Physicians who treat diseases, injuries, and deformities by invasive, minimally-invasive, or non-invasive surgical methods, such as using instruments, appliances, or by manual manipulation.
Follow established surgical techniques during the operation.
Examine patient to obtain information on medical condition and surgical risk.
Operate on patients to correct deformities, repair injuries, prevent and treat diseases, or improve or restore patients' functions.
Analyze patient's medical history, medication allergies, physical condition, and examination results to verify operation's necessity and to determine best procedure.
Prescribe preoperative and postoperative treatments and procedures, such as sedatives, diets, antibiotics, and preparation and treatment of the patient's operative area.
Diagnose bodily disorders and orthopedic conditions and provide treatments, such as medicines and surgeries, in clinics, hospital wards, and operating rooms.
Provide consultation and surgical assistance to other physicians and surgeons.
Direct and coordinate activities of nurses, assistants, specialists, residents, and other medical staff.
Refer patient to medical specialist or other practitioners when necessary.
Prepare case histories.
Manage surgery services, including planning, scheduling and coordination, determination of procedures, and procurement of supplies and equipment.
Examine instruments, equipment, and operating room to ensure sterility.
Conduct research to develop and test surgical techniques that can improve operating procedures and outcomes.
Installing equipment, machines, wiring, or programs to meet specifications.
Performing routine maintenance on equipment and determining when and what kind of maintenance is needed.
Repairing machines or systems using the needed tools.
Speed of Limb Movement
The ability to quickly move the arms and legs.
The ability to know your location in relation to the environment or to know where other objects are in relation to you.
The ability to use short bursts of muscle force to propel oneself (as in jumping or sprinting), or to throw an object.
The ability to quickly and repeatedly bend, stretch, twist, or reach out with your body, arms, and/or legs.
The ability to see under low light conditions.
The ability to see objects or movement of objects to one's side when the eyes are looking ahead.
The ability to see objects in the presence of glare or bright lighting.
The ability to tell the direction from which a sound originated.
Investigative occupations frequently involve working with ideas, and require an extensive amount of thinking. These occupations can involve searching for facts and figuring out problems mentally.
Realistic occupations frequently involve work activities that include practical, hands-on problems and solutions. They often deal with plants, animals, and real-world materials like wood, tools, and machinery. Many of the occupations require working outside, and do not involve a lot of paperwork or working closely with others.
Social occupations frequently involve working with, communicating with, and teaching people. These occupations often involve helping or providing service to others.
Enterprising occupations frequently involve starting up and carrying out projects. These occupations can involve leading people and making many decisions. Sometimes they require risk taking and often deal with business.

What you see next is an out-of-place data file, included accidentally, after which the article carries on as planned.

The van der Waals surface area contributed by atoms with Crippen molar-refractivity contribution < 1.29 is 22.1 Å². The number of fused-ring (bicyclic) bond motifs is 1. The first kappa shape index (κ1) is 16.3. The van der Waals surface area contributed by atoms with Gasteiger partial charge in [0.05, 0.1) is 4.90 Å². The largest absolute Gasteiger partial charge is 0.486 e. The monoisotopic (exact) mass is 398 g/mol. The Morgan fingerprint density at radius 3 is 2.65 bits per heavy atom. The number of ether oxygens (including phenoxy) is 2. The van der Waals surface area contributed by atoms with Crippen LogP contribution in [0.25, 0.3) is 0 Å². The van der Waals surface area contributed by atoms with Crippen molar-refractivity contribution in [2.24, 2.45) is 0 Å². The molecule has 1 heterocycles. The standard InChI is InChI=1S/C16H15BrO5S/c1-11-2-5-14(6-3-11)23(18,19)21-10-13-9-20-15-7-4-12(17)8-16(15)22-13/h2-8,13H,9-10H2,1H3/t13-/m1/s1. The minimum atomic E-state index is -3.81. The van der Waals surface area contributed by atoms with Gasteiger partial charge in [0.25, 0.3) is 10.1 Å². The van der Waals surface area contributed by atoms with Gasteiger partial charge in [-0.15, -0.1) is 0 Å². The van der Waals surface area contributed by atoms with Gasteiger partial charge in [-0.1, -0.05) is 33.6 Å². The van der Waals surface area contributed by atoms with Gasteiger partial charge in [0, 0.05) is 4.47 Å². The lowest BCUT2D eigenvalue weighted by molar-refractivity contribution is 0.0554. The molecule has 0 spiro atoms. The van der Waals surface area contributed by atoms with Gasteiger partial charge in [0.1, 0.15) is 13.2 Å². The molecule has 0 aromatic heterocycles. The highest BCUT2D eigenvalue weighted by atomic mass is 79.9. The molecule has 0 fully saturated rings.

Conventional occupations frequently involve following set procedures and routines. These occupations can include working with data and details more than with ideas. Usually there is a clear line of authority to follow.
Artistic occupations frequently involve working with forms, designs and patterns. They often require self-expression and the work can be done without following a clear set of rules.
Attention to Detail
Job requires being careful about detail and thorough in completing work tasks.
Job requires accepting criticism and dealing calmly and effectively with high stress situations.
Job requires being reliable, responsible, and dependable, and fulfilling obligations.
Concern for Others
Job requires being sensitive to others' needs and feelings and being understanding and helpful on the job.
Job requires being honest and ethical.
Job requires a willingness to take on responsibilities and challenges.
Job requires developing one's own ways of doing things, guiding oneself with little or no supervision, and depending on oneself to get things done.
Job requires being pleasant with others on the job and displaying a good-natured, cooperative attitude.
Job requires being open to change (positive or negative) and to considerable variety in the workplace.
Job requires persistence in the face of obstacles.
Occupations that satisfy this work value are results oriented and allow employees to use their strongest abilities, giving them a feeling of accomplishment. Corresponding needs are Ability Utilization and Achievement.
Occupations that satisfy this work value offer advancement, potential for leadership, and are often considered prestigious. Corresponding needs are Advancement, Authority, Recognition and Social Status.
Occupations that satisfy this work value allow employees to work on their own and make decisions. Corresponding needs are Creativity, Responsibility and Autonomy.
Occupations that satisfy this work value offer job security and good working conditions. Corresponding needs are Activity, Compensation, Independence, Security, Variety and Working Conditions.
Occupations that satisfy this work value allow employees to provide service to others and work with co-workers in a friendly non-competitive environment. Corresponding needs are Co-workers, Moral Values and Social Service.
Occupations that satisfy this work value offer supportive management that stands behind employees. Corresponding needs are Company Policies, Supervision: Human Relations and Supervision: Technical.